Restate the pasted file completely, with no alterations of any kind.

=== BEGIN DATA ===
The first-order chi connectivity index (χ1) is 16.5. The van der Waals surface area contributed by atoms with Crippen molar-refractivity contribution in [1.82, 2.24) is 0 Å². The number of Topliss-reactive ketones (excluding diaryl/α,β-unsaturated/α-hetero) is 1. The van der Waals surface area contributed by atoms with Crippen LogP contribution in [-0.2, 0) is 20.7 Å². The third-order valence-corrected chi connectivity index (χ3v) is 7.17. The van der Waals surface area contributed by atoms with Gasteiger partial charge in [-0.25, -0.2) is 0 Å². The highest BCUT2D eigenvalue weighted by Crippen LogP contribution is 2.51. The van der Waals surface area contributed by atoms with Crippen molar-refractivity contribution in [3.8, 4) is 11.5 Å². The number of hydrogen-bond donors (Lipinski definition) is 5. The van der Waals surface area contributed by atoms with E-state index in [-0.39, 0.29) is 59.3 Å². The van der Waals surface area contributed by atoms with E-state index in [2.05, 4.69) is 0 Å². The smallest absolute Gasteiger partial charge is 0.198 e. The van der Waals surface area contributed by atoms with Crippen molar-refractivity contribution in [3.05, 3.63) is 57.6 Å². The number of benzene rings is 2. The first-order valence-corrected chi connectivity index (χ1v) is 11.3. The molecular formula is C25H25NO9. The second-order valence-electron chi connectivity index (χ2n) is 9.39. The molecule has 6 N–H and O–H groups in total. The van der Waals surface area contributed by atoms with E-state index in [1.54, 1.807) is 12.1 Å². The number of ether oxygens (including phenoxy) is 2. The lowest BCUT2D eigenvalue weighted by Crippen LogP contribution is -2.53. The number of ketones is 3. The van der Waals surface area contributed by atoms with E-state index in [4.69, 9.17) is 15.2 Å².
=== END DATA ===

The first-order chi connectivity index (χ1) is 16.5. The van der Waals surface area contributed by atoms with Crippen molar-refractivity contribution in [1.82, 2.24) is 0 Å². The number of Topliss-reactive ketones (excluding diaryl/α,β-unsaturated/α-hetero) is 1. The van der Waals surface area contributed by atoms with Crippen LogP contribution in [-0.2, 0) is 20.7 Å². The third-order valence-corrected chi connectivity index (χ3v) is 7.17. The van der Waals surface area contributed by atoms with Gasteiger partial charge in [-0.25, -0.2) is 0 Å². The highest BCUT2D eigenvalue weighted by Crippen LogP contribution is 2.51. The van der Waals surface area contributed by atoms with Crippen molar-refractivity contribution in [3.8, 4) is 11.5 Å². The number of hydrogen-bond donors (Lipinski definition) is 5. The van der Waals surface area contributed by atoms with E-state index in [-0.39, 0.29) is 59.3 Å². The van der Waals surface area contributed by atoms with E-state index in [2.05, 4.69) is 0 Å². The smallest absolute Gasteiger partial charge is 0.198 e. The van der Waals surface area contributed by atoms with Crippen molar-refractivity contribution in [3.05, 3.63) is 57.6 Å². The number of benzene rings is 2. The first-order valence-corrected chi connectivity index (χ1v) is 11.3. The molecular formula is C25H25NO9. The second-order valence-electron chi connectivity index (χ2n) is 9.39. The molecule has 6 N–H and O–H groups in total. The van der Waals surface area contributed by atoms with E-state index in [1.54, 1.807) is 12.1 Å². The number of ether oxygens (including phenoxy) is 2. The lowest BCUT2D eigenvalue weighted by Crippen LogP contribution is -2.53. The number of ketones is 3. The van der Waals surface area contributed by atoms with E-state index in [4.69, 9.17) is 15.2 Å².